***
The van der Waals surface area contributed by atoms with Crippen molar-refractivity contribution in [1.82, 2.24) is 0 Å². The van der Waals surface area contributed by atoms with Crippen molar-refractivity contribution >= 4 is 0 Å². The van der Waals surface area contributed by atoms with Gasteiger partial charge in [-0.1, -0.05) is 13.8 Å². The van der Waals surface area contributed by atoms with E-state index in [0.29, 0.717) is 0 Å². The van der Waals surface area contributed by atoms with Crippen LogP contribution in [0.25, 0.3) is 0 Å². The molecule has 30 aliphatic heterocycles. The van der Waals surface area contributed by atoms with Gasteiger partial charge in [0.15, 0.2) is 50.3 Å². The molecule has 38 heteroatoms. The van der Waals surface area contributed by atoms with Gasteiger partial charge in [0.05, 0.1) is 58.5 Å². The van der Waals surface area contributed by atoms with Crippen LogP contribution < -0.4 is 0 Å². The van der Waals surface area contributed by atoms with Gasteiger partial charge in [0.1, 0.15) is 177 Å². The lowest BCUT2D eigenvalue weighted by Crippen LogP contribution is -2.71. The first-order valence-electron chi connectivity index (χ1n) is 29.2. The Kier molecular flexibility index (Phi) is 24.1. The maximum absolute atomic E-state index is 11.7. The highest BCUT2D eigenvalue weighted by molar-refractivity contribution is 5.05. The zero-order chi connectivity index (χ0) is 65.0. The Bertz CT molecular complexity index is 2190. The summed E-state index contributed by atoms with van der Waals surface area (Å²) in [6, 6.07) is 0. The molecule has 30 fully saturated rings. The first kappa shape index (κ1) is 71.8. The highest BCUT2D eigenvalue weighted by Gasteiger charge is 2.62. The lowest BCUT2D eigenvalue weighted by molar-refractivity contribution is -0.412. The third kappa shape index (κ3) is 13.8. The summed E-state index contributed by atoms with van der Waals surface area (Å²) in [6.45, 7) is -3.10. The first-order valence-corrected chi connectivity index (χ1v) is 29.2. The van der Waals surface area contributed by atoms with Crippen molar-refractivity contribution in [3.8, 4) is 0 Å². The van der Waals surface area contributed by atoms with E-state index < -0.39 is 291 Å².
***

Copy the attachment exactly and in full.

The van der Waals surface area contributed by atoms with Crippen molar-refractivity contribution in [1.82, 2.24) is 0 Å². The van der Waals surface area contributed by atoms with Crippen molar-refractivity contribution >= 4 is 0 Å². The van der Waals surface area contributed by atoms with Gasteiger partial charge in [-0.1, -0.05) is 13.8 Å². The van der Waals surface area contributed by atoms with E-state index in [0.29, 0.717) is 0 Å². The van der Waals surface area contributed by atoms with Crippen LogP contribution in [0.25, 0.3) is 0 Å². The molecule has 30 aliphatic heterocycles. The van der Waals surface area contributed by atoms with Gasteiger partial charge in [0.15, 0.2) is 50.3 Å². The molecule has 38 heteroatoms. The van der Waals surface area contributed by atoms with Gasteiger partial charge in [0.05, 0.1) is 58.5 Å². The van der Waals surface area contributed by atoms with Crippen LogP contribution < -0.4 is 0 Å². The van der Waals surface area contributed by atoms with Gasteiger partial charge in [0.1, 0.15) is 177 Å². The lowest BCUT2D eigenvalue weighted by Crippen LogP contribution is -2.71. The first-order valence-electron chi connectivity index (χ1n) is 29.2. The Kier molecular flexibility index (Phi) is 24.1. The maximum absolute atomic E-state index is 11.7. The highest BCUT2D eigenvalue weighted by molar-refractivity contribution is 5.05. The zero-order chi connectivity index (χ0) is 65.0. The Bertz CT molecular complexity index is 2190. The summed E-state index contributed by atoms with van der Waals surface area (Å²) in [6, 6.07) is 0. The molecule has 30 fully saturated rings. The first kappa shape index (κ1) is 71.8. The highest BCUT2D eigenvalue weighted by Gasteiger charge is 2.62. The lowest BCUT2D eigenvalue weighted by molar-refractivity contribution is -0.412. The third kappa shape index (κ3) is 13.8. The summed E-state index contributed by atoms with van der Waals surface area (Å²) in [6.45, 7) is -3.10. The first-order valence-corrected chi connectivity index (χ1v) is 29.2. The van der Waals surface area contributed by atoms with Crippen molar-refractivity contribution in [3.8, 4) is 0 Å². The van der Waals surface area contributed by atoms with E-state index < -0.39 is 291 Å².